56. “Les efforts soviétiques pour déclencher la révolution en Europe,” Le Matin, 4 April 1937, 3.
57. “Une mafia terroriste à Paris,” Le Populaire, 3 December 1934, 1.
58. Journal Officiel du 24 Mars 1937: Débats parlementaires 33 (23 March 1937), 1187.
59. Bruce Hoffman, Inside Terrorism (New York: Columbia University Press, 2006), 25; 40.
60. Giovanni Mario Ceci, “A ‘Historical Turn’ in Terrorism Studies?” Journal of Contemporary History 51, no. 4 (2016): 892.
61. Richards, “Defining Terrorism,” 19.
62. Richards, “Defining Terrorism,” 18.
63. Richard Jackson, “An Argument for Terrorism,” Perspectives on Terrorism 2, no. 2 (2008): 30.
64. I broadly agree with Alex Schmid’s “Revised Academic Consensus Definition of Terrorism,” in particular with regard to point one: “Terrorism refers, on the one hand, to a doctrine about the presumed effectiveness of a special form or tactic of fear-generating, coercive political violence and, on the other hand, to a conspiratorial practice of calculated, demonstrative, direct violent action without legal or moral restraints, targeting mainly civilians and non-combatants, performed for its propagandistic and psychological effects on various audiences and conflict parties.”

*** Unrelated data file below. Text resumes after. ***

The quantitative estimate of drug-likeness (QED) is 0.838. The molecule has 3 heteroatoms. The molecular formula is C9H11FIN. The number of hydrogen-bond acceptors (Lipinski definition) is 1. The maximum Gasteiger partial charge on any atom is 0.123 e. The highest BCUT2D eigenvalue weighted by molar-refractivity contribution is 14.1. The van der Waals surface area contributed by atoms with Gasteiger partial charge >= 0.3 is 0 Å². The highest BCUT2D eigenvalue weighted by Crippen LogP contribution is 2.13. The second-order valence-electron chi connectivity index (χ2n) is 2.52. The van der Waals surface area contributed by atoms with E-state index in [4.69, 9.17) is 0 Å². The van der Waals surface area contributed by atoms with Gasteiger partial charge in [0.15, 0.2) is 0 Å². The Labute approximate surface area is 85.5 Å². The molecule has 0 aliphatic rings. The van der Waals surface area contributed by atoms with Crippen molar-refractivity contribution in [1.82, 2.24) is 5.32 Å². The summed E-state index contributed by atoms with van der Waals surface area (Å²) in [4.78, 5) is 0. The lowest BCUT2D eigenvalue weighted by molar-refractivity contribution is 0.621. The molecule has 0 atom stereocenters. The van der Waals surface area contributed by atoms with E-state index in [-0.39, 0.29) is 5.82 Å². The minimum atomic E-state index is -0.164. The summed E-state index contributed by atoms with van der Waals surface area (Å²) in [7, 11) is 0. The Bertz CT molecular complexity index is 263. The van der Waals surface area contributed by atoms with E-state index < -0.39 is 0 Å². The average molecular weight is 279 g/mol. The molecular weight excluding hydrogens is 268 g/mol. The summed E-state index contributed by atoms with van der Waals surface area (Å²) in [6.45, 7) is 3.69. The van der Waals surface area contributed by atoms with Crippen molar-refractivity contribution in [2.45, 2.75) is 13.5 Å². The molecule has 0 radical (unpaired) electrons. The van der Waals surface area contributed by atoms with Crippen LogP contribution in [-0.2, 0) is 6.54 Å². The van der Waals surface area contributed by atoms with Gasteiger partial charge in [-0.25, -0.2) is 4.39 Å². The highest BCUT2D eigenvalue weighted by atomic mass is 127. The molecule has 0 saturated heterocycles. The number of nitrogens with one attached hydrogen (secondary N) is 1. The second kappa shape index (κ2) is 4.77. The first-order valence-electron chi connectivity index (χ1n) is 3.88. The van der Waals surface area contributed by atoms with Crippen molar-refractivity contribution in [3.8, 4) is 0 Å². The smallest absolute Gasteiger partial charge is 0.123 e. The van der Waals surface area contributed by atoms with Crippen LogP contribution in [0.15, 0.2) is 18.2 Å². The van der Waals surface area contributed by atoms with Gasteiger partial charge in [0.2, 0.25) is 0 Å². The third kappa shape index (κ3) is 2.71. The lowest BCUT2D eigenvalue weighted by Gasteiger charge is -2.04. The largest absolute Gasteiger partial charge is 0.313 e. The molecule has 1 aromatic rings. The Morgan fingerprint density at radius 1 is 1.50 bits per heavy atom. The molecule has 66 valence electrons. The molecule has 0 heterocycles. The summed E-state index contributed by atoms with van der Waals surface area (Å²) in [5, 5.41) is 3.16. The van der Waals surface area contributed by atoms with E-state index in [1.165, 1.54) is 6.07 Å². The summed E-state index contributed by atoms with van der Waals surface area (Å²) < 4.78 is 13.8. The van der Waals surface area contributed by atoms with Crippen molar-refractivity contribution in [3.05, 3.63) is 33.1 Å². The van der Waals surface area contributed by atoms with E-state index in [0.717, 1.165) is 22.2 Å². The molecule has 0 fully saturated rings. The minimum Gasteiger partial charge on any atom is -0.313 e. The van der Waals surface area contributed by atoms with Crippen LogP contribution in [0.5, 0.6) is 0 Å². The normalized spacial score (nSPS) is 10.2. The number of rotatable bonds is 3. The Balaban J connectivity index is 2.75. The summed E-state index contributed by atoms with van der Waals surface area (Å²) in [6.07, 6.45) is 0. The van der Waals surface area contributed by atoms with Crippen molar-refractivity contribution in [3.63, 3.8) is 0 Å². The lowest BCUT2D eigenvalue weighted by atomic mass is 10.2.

65. On this point, see Frampton, “History and the Definition of Terrorism,” 49.
66. In his 1987 Age of Terrorism, Laqueur recommends using a “vague” definition (145).
67. Pippa Norris, Montague Kern, and Marion Just, “Framing Terrorism,” in Framing Terrorism: The News Media, the Government, and the Public, ed. Pippa Norris, Montague Kern, and Marion Just (New York; London: Routledge, 2003), 4.
68. Joseph S. Tuman, Communicating Terror: The Rhetorical Dimensions of Terrorism, 2nd ed. (Los Angeles; London: SAGE, 2010), 32.
69. On this process, see Tuman, Communicating Terror, 32–37. See also Piers Robinson, “Editor’s Introduction: Communicating Terrorism,” Critical Studies on Terrorism 2, no. 1 (2009): 1–5; Michael Stohl, “Don’t Confuse Me with the Facts: Knowledge Claims and Terrorism,” Critical Studies on Terrorism 5, no.1 (2012): 31–49.